Alex V. Levin
• Congenital hyperpigmented lesions of the fundus are differentiated based on appearance, pattern, and distribution in the ocular fundus and are present at birth.
• Includes: Grouped pigmentation (bear tracks), congenital hypertrophy of retinal pigmented epithelium (CHRPE), combined hamartoma of the retina, choroidal nevi, melanocytoma, chorioretinal scar (usually associated with hypopigmentation)
• Grouped pigmentation: 1.2/100 (3)
• Congenital hypertrophy of Retinal pigmented epithelium (CHRPE): 5 per 1,000 (3)
• Combined hamartoma of the retina: Precise frequency in the general population is unknown (3)
• Choroidal nevi: 10–13 per 100 (4)[B]
• Melanocytoma: Frequency in population is generally unknown (4)[B]
• Chorioretinal scar due to in utero toxoplasmosis: 1 in 10,000 live births (3)
• CHRPE: Family history of Gardner syndrome (adenomatous polyposis coli)
• Combined hamartoma of the retina and RPE: Family history of neurofibromatosis 2
• CHRPE lesions associated with mutations in the adenosis polyposis coli gene (APC, 5q21, autosomal dominant) if bilateral or >2 in one eye
• Combined hamartoma of the retina and RPE is associated with mutations in the gene for NF2 (22q12.2, autosomal dominant)
Genetic counseling (1,3) [B,C]
• Hyperpigmentation arises either from the neuroectodermal derived RPE or from melanocytes (neural crest) in the choroid
– Grouped pigmentation, CHRPE, and combined hamartoma arise from RPE
– Choroidal nevi arise from melanocytes in the choroid
– Melanocytoma is a benign optic nerve tumor of melanocytes with abundant melanin
• Migration and distribution of pigment containing cells may be dysfunctional during fetal development
• Pigment-containing cells may be altered genetically and by systemic and external stimuli (e.g., trauma, infection)
• Mutated or abnormal genes (1,3)[B,C]
• Inflammatory/infectious conditions causing chorioretinal scar
COMMONLY ASSOCIATED CONDITIONS
• CHRPE: Gardner Syndrome and Turcot Syndrome (adenomatous polyposis coli, tumors of the brain and spinal cord)
Combined hamartoma of the retina and RPE is associated with iris hamartoma: Manifestations of NF2 include acoustic neuromas, meningiomas of the optic nerve, and presenile posterior polar cataracts.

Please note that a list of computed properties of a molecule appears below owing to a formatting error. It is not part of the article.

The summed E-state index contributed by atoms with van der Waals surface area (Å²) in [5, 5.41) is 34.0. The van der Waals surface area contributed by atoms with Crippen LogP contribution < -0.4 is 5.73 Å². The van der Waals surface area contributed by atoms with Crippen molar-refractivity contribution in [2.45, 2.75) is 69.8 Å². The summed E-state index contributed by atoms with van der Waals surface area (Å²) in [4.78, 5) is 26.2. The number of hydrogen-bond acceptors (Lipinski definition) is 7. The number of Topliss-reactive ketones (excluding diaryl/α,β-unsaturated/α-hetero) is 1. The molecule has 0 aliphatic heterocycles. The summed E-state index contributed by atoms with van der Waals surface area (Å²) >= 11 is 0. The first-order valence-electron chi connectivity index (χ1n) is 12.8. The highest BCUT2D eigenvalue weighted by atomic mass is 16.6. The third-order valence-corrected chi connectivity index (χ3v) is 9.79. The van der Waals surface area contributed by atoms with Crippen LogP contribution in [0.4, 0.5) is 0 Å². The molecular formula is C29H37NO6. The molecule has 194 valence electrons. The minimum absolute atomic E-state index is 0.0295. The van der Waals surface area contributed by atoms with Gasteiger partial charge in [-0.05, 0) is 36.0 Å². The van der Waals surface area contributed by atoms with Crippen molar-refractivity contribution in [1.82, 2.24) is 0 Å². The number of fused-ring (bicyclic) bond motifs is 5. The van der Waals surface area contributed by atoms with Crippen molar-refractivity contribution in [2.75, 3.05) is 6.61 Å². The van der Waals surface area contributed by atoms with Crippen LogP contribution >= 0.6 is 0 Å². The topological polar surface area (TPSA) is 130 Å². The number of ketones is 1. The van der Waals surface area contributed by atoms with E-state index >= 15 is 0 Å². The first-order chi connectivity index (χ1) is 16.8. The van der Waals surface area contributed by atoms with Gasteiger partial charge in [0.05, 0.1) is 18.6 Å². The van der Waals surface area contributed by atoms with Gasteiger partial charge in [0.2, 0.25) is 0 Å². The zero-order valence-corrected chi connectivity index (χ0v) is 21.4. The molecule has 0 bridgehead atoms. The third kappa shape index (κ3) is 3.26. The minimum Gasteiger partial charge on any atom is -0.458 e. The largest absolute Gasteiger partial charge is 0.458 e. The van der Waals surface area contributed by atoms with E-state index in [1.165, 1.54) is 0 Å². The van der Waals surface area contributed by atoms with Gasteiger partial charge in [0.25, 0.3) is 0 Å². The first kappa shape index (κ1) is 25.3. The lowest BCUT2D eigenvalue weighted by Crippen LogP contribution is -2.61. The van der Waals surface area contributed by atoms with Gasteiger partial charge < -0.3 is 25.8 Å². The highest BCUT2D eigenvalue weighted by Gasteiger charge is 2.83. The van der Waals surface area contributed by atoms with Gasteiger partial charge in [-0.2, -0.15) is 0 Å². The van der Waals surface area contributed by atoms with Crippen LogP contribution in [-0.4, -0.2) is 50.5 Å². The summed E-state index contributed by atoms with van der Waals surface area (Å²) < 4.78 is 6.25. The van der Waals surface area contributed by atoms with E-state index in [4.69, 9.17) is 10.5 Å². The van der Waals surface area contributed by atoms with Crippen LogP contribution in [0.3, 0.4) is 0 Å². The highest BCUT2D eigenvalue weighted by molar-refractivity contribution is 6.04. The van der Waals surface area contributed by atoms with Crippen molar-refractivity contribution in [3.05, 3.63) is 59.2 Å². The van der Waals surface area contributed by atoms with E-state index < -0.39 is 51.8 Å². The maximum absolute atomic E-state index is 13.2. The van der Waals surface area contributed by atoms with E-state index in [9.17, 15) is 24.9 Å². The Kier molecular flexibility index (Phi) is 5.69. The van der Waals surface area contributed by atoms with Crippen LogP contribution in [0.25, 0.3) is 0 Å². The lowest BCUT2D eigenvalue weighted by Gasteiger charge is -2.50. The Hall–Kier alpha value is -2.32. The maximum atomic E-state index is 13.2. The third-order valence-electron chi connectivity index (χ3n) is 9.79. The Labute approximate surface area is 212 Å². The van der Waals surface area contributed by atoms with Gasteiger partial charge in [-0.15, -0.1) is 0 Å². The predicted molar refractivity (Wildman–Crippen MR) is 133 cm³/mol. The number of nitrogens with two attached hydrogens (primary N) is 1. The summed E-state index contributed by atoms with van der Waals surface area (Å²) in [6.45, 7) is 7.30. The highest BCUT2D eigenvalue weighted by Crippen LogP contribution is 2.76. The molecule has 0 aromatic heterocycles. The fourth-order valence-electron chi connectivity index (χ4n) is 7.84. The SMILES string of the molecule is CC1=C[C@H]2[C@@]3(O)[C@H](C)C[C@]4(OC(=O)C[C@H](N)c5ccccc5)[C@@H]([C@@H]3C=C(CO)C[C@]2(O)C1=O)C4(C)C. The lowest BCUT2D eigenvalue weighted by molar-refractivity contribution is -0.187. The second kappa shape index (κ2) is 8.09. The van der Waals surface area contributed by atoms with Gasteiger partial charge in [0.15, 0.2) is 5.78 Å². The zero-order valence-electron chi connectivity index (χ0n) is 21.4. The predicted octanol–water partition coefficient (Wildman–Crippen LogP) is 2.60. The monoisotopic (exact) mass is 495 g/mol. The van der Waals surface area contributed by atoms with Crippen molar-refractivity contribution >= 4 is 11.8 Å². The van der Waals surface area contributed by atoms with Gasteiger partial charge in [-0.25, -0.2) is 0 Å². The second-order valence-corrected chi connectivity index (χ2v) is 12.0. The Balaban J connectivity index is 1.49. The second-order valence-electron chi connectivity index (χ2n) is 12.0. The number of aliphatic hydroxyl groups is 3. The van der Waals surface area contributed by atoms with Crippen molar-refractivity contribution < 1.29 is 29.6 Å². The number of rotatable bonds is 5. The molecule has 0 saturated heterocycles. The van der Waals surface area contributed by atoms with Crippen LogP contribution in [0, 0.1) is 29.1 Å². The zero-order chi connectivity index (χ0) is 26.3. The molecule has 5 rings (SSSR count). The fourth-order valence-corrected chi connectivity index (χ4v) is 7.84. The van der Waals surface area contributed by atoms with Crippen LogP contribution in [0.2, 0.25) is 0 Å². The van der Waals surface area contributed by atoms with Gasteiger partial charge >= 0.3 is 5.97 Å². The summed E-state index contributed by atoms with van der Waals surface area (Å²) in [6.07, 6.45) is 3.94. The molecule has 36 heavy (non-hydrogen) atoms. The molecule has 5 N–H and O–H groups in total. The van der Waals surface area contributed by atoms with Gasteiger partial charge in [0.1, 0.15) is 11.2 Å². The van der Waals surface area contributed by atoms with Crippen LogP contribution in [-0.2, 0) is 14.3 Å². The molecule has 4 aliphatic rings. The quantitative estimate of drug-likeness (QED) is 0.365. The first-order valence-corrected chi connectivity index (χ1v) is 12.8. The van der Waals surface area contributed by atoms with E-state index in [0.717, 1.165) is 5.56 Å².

• Melanocytomas can be associated with iris melanocytomas, pupillary disfunction and corectopia, and secondary glaucoma (from spontaneous necrosis with the resultant pigment dispersion) (1,5)[B,C]
• Chorioretinal scar can be a manifestation of intrauterine infection, which may also affect central nervous system
• History of prenatal infections (2)
• Family history of colon cancer, NF2
• History of sarcomas, neurofibromas (1,2)[B,C] History about seizures, learning disabilities, and mental retardation
• For chorioretinal scars inquire about maternal history of ingestion of contaminated raw or undercooked beef, lamb, or pork, blood transfusions, organ transplants, or exposure to cats.
Full ocular examination including visual acuity, visual field testing (if age permits), and dilated funduscopic exam (3,4)[C,B].
DIAGNOSTIC TESTS & INTERPRETATION
Initial lab tests
Follow-up & special considerations
• Genetic consult if genetic syndrome (2)
• Choroidal nevi and melanocytoma require serial follow-ups (4)[B] and photo imaging for risk of malignant potential or advancement of disease.
• Colonoscopy beginning at the age of 8 years if Gardner syndrome
• Serial audiology if NF2
• If combined hamartoma associated with NF2, MRI of brain
– B-Scan and OCT may be used to evaluate hyperpigmented lesions
Molecular genetic testing as appropriate and available (2)[C].
Amblyopia therapy as indicated (1)[B]
Issues for Referral
• If Gardner syndrome suspected: Gastroenterology (2)
• If NF2 suspected: Otorhinolaryngology and Neurosurgery (2)
• Activation of toxoplasmosis chorioretinal scar: Consider Infectious Disease consultation
• Progression of choroidal nevus or melanocytoma require referral to an Ocular Oncologist
Choroidal nevi and melanocytoma: Photo documentation and serial examination (4)[B]
• Visual acuity
• Photo documentation of tumor growth for potential malignant transformation
• Genetic counseling
• Visual acuity and low vision intervention as indicated
– Report concerns regarding hearing or neurologic change if NF2
1. Ellis FD. Selected pigmented fundus lesions of children. J AAPOS 2005;9(4):306–314.
2. Lee DA, Higginbotham EJ. Clinical guide to comprehensive ophthalmology. New York: Thieme New York, 1999:478–485.
3. Taylor D. Paediatric ophthalmology. Oxford: Blackwell Science Ltd, 1990:122–143, 153–154, 587–598, 614–620.
4. Shields CL, Furuta M, Mashayekhi A, et al. Clinical spectrum of choroidal nevi based on age at presentation in 3422 consecutive eyes. Ophthamology 2008;115(3):546.e2–552.e2.
5. Yanoff M, Duker JS. Ophthalmology, 3rd ed. New York, NY: Mosby, 2008:511–516, 552–554, 935–936.